Excuse the junior high speech class cliche, but Webster's Dictionary defines a 'coupe' as "a two-door automobile often seating only two persons." Over the last decade, the German automakers have pretty much told Merriam Webster to go to hell. Their model lineups have exploded and they have created classes of cars that never existed before. One of those is the four-door coupe, which was just a sleeker, four-seat version of their mid-sized sedans… and not technically a coupe at all.
Mercedes started it off with the CLS-class, then Audi joined in with the gorgeous A7, and now BMW also has one in the form of the 6-series GranCoupe. But is there a point to any of these cars, and moreover, are they any good? I just spent some time with the Audi A7 to find out.
(Full Disclosure: Audi wanted me to drive the A7 so bad that... well, it's the other way around this time. I asked for it because I've been curious about it for a while and I wanted to impress some friends at a wedding I was attending. My friends thought I was a baller. Mission accomplished. Matt also drove it around central Virginia to snap these photos.)
The A7 is the elegant, fastback brother to the A6. On the inside, it loses a middle rear seat to make it slightly less practical, but out back it gains a glorious hatchback that opens wide to swallow all sorts of wondrous items.
Some have dubbed it an "executive four door coupe" because nobody wants to call it what it really is: A hatchback. A term like that is almost taboo in America, because, for some unknown reason, we are large hatch averse. We shouldn't be.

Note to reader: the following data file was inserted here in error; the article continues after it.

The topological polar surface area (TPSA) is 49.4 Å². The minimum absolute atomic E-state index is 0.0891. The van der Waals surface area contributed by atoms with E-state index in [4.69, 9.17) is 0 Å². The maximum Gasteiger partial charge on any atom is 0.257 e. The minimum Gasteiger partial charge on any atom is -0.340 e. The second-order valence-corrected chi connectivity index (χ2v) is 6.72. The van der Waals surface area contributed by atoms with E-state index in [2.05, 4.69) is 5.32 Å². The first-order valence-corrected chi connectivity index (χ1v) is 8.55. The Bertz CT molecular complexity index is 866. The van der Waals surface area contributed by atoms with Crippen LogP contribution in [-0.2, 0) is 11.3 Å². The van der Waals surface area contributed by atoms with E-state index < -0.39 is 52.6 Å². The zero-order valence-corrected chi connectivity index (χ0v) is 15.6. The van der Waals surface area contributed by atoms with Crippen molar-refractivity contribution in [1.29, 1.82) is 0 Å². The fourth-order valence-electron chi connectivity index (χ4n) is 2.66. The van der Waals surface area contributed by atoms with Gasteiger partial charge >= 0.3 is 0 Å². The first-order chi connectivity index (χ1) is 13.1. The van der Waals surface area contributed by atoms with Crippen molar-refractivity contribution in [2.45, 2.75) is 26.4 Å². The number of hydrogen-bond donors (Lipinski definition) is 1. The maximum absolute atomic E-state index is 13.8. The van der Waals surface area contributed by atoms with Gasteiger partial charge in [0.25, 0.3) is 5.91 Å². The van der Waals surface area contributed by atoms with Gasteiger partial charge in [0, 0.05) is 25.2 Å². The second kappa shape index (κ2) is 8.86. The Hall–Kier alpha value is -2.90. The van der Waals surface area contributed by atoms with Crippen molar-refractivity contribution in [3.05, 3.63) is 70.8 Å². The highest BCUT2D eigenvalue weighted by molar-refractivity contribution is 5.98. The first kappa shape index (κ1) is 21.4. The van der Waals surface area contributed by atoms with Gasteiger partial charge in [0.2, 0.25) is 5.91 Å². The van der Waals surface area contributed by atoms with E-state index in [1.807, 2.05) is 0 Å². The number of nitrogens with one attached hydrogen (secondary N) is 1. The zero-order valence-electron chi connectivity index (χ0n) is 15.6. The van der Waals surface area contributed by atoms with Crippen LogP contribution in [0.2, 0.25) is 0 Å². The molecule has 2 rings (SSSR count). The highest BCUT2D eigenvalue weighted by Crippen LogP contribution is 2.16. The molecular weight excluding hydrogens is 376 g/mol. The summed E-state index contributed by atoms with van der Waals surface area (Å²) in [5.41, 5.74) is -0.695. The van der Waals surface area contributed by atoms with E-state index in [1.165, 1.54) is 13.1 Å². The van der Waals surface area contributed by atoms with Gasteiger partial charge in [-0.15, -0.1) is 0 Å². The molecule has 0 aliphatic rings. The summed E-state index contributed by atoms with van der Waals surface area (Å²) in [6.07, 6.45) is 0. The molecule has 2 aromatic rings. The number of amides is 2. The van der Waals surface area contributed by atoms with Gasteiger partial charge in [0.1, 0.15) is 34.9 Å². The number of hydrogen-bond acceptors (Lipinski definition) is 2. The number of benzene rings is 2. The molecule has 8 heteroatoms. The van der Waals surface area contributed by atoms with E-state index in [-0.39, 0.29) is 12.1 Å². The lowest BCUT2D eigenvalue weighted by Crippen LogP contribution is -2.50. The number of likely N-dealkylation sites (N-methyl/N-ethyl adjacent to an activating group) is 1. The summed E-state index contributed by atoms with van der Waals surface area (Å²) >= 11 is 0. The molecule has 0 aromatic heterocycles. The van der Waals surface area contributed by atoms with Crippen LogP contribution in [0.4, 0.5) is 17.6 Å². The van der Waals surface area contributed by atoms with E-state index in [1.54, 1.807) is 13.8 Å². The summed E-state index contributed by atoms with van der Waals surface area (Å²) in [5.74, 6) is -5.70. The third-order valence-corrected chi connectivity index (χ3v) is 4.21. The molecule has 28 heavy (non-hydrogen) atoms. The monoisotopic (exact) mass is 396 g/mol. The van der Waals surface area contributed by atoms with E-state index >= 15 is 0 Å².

In a world where German cars are typically well built but also a little sterile, the A7 stands out. This. Car. Is. Gorgeous. The front has narrower lights than the A6 and the huge grill, which at one time was looked at as the ugliest design choice in the world, looks sublime.
Around back, the sloping rear end reminds me of classic Kammback cars like the Citroen CX. It's just something you don't see anymore, and it looks stupendulous. And like all modern Audis, the headlights have LEDs in them. I'm not normally a fan of daytime running lights, but I'll make an exception here. They make the car look aggressive and give it a ton of character. Add in the 20 inch wheels that were on the test car, and you have one looker.
Another win in the Audi department. High quality soft touch materials abound, and everything just feels flat out expensive. At night, lighting is tasteful and feels like an airplane cockpit, except way better. Seats are comfortable, supportive, well bolstered, heated, and cooled. I spent 10 hours or so in the car this past weekend and never felt tired or fatigued. The multimedia interface (MMI) runs through a gorgeous eight inch screen that isn't fixed. It rises out of the dash like a naked mermaid in a lake. Or like I imagine a naked mermaid looks like when she rises gently from the sea.
I also chauffeured friends around, who felt that the rear seats had plenty of room and were well designed. They also had a drug smuggler-esque affection for all the storage space.
So what's wrong with it? The steering wheel. It's a bit large, like something that belongs on an SUV and not a sedan. Not a deal breaker, but a small, thick wheel, is a big plus in an interior. This came up a bit short.
The A7 has one choice for an engine: Audi's 3.0 liter supercharged V6. In the A7, it makes 310 horsepower and 325 pound-feet of torque. They aren't dynamite numbers, but a few years ago they'd be class-destroying. All of this runs through an eight speed tiptronic transmission to all-four 20-inch wheels shod with 265/35 Yokohamas. The A7 hits 60 in about 5.4 seconds.
Off the line, it's pretty quick, but at speed you're at the mercy of the transmission. If it shifts down quickly enough, then you're in business. If not, ya gotta wait a little bit. I never found it lacking in quickness, yet I constantly yearned for more power.
Guess I'm greedy.